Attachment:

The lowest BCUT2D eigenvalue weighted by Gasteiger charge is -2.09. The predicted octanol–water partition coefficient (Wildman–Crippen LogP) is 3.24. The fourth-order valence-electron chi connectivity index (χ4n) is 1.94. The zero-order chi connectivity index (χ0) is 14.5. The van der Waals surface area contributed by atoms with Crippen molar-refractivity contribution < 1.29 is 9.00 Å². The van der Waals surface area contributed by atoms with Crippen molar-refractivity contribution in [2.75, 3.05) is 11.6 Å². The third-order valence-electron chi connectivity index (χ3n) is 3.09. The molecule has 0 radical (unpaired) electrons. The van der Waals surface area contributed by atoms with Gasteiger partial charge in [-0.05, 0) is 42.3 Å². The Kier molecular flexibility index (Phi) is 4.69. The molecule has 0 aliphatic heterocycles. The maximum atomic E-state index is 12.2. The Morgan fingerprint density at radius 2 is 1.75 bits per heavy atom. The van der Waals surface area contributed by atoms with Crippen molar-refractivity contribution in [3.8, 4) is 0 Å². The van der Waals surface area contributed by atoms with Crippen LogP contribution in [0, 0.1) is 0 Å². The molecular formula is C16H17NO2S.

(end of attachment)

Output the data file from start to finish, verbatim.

The lowest BCUT2D eigenvalue weighted by Gasteiger charge is -2.09. The predicted octanol–water partition coefficient (Wildman–Crippen LogP) is 3.24. The fourth-order valence-electron chi connectivity index (χ4n) is 1.94. The zero-order chi connectivity index (χ0) is 14.5. The van der Waals surface area contributed by atoms with Crippen molar-refractivity contribution < 1.29 is 9.00 Å². The van der Waals surface area contributed by atoms with Crippen molar-refractivity contribution in [2.75, 3.05) is 11.6 Å². The third-order valence-electron chi connectivity index (χ3n) is 3.09. The molecule has 0 radical (unpaired) electrons. The van der Waals surface area contributed by atoms with Gasteiger partial charge in [-0.05, 0) is 42.3 Å². The Kier molecular flexibility index (Phi) is 4.69. The molecule has 0 aliphatic heterocycles. The maximum atomic E-state index is 12.2. The Morgan fingerprint density at radius 2 is 1.75 bits per heavy atom. The van der Waals surface area contributed by atoms with Crippen molar-refractivity contribution in [3.8, 4) is 0 Å². The van der Waals surface area contributed by atoms with Crippen LogP contribution in [0, 0.1) is 0 Å². The molecular formula is C16H17NO2S.